Live Laugh and Love
by Michael J. Love
Reviewed by: Push Nevahda
“Because, even the painful stings of bad, sad, and hard times can be reduced when you look back on them from the future with a humorous mind.” But before we even get to reflect on Michael J. Lore’s novel, Live, Laugh, and Love, we are inundated with funny people, interesting characters, and witty dialogue – the essence of a good comedic read.
It has certainly been a long time since I read a novel that both made me laugh deeply at life’s idiosyncrasies and it’s oddities, but one which also took me to emotional levels where I was suspended in deep, critical thought pondering how closely the lives of Lore’s characters resemble the lives of people I’ve known all of my life. And that is where Lore’s novel makes the necessary breakthrough, channeling the spirit of his characters right into our own consciousness to show the humanity we all share.
On a personal level, I could certainly relate to this book, but I believe almost anyone – regardless of race – could relate to the people in Lore’s novel. Pops reminded me a lot of my father and my uncle. While my father was certainly no womanizer, yet, he would spend evenings holding court in the living room entertaining family and friends with wonderfully vivid stories of his childhood in Chicago and living in Mississippi. (And my dad was known to carry a .38 revolver, so no one in our neighborhood ever gave him a hard time.) This book really hit home for me. On another level, I related to the constant dramatic moments spent throughout the novel. We all know the crazy aunt, the shiftless cousin, and the office drama we take home to the dinner table for gossipy discussion. Lore’s novel brings it all back to us.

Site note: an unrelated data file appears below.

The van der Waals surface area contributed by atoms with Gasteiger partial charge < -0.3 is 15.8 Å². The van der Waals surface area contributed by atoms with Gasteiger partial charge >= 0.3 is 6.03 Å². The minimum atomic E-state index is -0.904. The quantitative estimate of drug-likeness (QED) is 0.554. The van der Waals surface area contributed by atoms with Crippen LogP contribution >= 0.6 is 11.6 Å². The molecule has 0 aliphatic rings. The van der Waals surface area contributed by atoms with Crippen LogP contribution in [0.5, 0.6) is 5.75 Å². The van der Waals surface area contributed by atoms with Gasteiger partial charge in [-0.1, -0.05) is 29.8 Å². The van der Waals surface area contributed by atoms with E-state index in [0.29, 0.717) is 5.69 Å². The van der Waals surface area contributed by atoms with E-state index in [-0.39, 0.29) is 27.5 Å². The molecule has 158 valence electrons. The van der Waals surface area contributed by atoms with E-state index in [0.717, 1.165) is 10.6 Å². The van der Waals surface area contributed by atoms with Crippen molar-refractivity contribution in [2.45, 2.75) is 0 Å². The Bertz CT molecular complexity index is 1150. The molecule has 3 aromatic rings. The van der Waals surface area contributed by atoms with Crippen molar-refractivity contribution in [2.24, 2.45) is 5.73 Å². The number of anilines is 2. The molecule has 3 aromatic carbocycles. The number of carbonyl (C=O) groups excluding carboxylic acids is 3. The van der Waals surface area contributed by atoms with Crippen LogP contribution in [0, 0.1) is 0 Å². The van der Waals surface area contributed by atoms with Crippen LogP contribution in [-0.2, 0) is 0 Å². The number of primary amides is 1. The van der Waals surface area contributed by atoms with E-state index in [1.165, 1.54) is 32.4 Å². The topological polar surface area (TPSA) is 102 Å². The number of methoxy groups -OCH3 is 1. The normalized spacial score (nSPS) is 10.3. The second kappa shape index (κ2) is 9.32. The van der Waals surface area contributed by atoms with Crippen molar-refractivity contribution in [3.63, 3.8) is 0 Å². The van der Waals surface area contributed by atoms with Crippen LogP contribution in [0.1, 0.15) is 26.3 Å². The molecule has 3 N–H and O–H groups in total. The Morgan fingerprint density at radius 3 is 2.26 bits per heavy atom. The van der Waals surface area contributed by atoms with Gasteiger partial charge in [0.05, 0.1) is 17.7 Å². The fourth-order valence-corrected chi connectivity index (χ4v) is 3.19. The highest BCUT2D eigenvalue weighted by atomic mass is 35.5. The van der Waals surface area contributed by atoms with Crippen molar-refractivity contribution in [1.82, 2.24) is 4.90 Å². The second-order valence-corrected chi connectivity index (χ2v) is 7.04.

Any novel should make an honest attempt to deal with human issues, wrestle and grapple with human complexity, and show the beauty within the ugly. Live, Laugh, and Love makes an impressive attempt to deal with relevant and current issues (which isn’t confined to just urban/African American communities), such as alcoholism, drug addiction, single-parent homes, irresponsible sex habits, career choices, etc.
I recommend Lore’s book because (amidst our current crises of dread, despair, and hopelessness), like a good Tyler Perry play, Live, Laugh, and Love will helps us to relax, de-stress, and laugh at ourselves.
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